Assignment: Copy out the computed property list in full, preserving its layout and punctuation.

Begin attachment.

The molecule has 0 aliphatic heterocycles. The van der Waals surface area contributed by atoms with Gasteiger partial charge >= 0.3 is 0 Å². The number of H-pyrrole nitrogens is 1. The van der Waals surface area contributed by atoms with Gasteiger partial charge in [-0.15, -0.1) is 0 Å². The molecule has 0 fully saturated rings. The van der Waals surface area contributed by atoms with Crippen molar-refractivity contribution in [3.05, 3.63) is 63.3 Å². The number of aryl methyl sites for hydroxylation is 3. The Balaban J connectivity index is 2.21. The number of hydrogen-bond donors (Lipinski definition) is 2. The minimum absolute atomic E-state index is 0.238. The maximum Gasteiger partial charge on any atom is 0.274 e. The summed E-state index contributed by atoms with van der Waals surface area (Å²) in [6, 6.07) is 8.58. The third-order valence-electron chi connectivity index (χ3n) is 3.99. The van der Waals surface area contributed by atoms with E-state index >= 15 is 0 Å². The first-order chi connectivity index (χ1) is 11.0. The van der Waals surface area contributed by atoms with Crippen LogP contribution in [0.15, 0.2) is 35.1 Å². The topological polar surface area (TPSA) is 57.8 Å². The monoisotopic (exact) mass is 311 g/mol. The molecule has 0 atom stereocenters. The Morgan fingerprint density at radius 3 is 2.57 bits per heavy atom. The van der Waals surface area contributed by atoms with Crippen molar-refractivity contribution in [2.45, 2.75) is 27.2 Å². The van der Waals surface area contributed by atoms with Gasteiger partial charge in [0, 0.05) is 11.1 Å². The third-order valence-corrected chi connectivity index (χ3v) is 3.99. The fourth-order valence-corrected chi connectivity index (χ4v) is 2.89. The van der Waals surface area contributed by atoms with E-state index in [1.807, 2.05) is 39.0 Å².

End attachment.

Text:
The molecule has 0 aliphatic heterocycles. The van der Waals surface area contributed by atoms with Gasteiger partial charge >= 0.3 is 0 Å². The number of H-pyrrole nitrogens is 1. The van der Waals surface area contributed by atoms with Gasteiger partial charge in [-0.15, -0.1) is 0 Å². The molecule has 0 fully saturated rings. The van der Waals surface area contributed by atoms with Crippen molar-refractivity contribution in [3.05, 3.63) is 63.3 Å². The number of aryl methyl sites for hydroxylation is 3. The Balaban J connectivity index is 2.21. The number of hydrogen-bond donors (Lipinski definition) is 2. The minimum absolute atomic E-state index is 0.238. The maximum Gasteiger partial charge on any atom is 0.274 e. The summed E-state index contributed by atoms with van der Waals surface area (Å²) in [6, 6.07) is 8.58. The third-order valence-electron chi connectivity index (χ3n) is 3.99. The van der Waals surface area contributed by atoms with E-state index >= 15 is 0 Å². The first-order chi connectivity index (χ1) is 11.0. The van der Waals surface area contributed by atoms with Crippen LogP contribution in [0.15, 0.2) is 35.1 Å². The topological polar surface area (TPSA) is 57.8 Å². The monoisotopic (exact) mass is 311 g/mol. The molecule has 0 atom stereocenters. The Morgan fingerprint density at radius 3 is 2.57 bits per heavy atom. The van der Waals surface area contributed by atoms with Crippen molar-refractivity contribution in [2.45, 2.75) is 27.2 Å². The van der Waals surface area contributed by atoms with Gasteiger partial charge in [0, 0.05) is 11.1 Å². The third-order valence-corrected chi connectivity index (χ3v) is 3.99. The fourth-order valence-corrected chi connectivity index (χ4v) is 2.89. The van der Waals surface area contributed by atoms with E-state index in [1.807, 2.05) is 39.0 Å².